Page 1 of 19
Page 2 of 19
On the down side, there's a surge in the powertrain while cruising at a steady speeds, most likely tied to the hybrid system's regenerative braking/charging activities – it was subtle, but noticeable. Fuel economy dipped to between 23 and 27 mpg, depending on driving style.
Page 3 of 19
Page 4 of 19
Page 5 of 19
Fun to Drive
In fact, one editor had this to say: "I can't think of another car that was so easy to drive at high speeds so smoothly – no, I'm not suggesting a Lexus sedan beats the best performance cars on the market, but the GS 450h will surprise with its balance, at least when fitted with run-flat tires."
Page 6 of 19
Page 7 of 19
Page 8 of 19
Page 9 of 19
On a more positive note, the trunk floor is low enough so as to make for easy loading, and the opening is wide. The lid and trunk are nicely finished with a lining, large mat, and light.
Page 10 of 19
Page 11 of 19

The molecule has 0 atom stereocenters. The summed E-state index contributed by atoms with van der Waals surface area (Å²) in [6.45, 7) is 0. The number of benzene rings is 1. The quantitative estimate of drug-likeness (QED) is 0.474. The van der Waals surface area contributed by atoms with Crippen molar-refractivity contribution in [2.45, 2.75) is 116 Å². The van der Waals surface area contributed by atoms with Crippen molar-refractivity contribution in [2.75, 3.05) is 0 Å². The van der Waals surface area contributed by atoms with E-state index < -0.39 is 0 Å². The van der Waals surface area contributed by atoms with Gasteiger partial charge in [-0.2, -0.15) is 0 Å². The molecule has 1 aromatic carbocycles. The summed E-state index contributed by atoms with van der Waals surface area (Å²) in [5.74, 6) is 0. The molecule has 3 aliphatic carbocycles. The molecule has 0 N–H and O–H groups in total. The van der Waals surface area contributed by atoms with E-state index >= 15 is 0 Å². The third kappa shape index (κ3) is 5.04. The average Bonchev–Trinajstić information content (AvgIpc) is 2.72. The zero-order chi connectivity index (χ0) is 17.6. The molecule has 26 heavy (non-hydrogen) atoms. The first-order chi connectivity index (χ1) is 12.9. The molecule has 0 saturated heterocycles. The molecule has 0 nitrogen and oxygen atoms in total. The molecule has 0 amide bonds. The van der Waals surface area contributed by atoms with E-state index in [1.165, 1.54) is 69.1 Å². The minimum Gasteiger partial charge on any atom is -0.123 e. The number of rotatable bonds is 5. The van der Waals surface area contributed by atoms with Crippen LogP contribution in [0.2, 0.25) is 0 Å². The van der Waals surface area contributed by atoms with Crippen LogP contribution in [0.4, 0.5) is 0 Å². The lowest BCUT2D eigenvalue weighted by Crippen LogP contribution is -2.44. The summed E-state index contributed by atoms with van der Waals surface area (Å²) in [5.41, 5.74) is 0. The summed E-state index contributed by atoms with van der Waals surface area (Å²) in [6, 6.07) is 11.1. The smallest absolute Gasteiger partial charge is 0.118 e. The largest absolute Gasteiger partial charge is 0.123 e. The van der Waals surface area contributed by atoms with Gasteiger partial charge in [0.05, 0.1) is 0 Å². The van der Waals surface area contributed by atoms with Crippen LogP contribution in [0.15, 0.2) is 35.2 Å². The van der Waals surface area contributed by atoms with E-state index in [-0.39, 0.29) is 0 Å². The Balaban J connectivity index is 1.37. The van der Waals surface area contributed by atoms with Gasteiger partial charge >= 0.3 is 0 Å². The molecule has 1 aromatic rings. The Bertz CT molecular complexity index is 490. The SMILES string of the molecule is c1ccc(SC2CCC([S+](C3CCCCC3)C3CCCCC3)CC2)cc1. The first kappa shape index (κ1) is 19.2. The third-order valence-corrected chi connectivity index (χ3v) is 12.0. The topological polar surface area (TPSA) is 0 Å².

Page 12 of 19
Page 13 of 19
Page 14 of 19
Page 15 of 19
Page 16 of 19
Page 17 of 19
Price of Test Vehicle: $62,744 (including a $695 destination charge)
Engine Size and Type: Hybrid 3.5-liter V6
Engine Horsepower: 292 hp at 6,400 rpm
Engine Torque: 267 lb.-ft. at 4,800 rpm
Primary Electric Motor: 650V; 180 max hp; engine starting and engine speed
Secondary Electric Motor: 650V; 197 max hp; drives rear wheels; regenerative braking
Battery Pack: 288V; 35 kW output; sealed nickel-metal hydride (Ni-MH)
Total Estimated Horsepower: 339
Transmission: Continuously-variable automatic
Curb weight, lbs.: 4,134
EPA Fuel Economy (city/highway): 25/28 mpg
Observed Fuel Economy: 23 mpg
Max. Cargo Volume: 7.5 cubic feet
Page 18 of 19
Lexus GS 450h – Chris Wardlaw's Opinion:
During my commute, it was fun to go easy on the throttle in an attempt to maximize fuel economy by running on pure electric power for as long as possible. But, if you are in a hurry, stomp the gas and a combined 339 horsepower rockets the Lexus GS 450h to speed. There's a bit of a delay right off the line, and the continuously-variable transmission takes some getting used to, but the driver can select a manual shift mode that does a fair imitation of a regular manually-interactive automatic.
Just cruising? With the exception of the rather harsh ride from the use of the run-flat tires and the occasional "hiccup" in the smooth powertrain, the GS is perfect for how most people drive.
Photos courtesy of Ron Perry
More Articles Like This
Page 19 of 19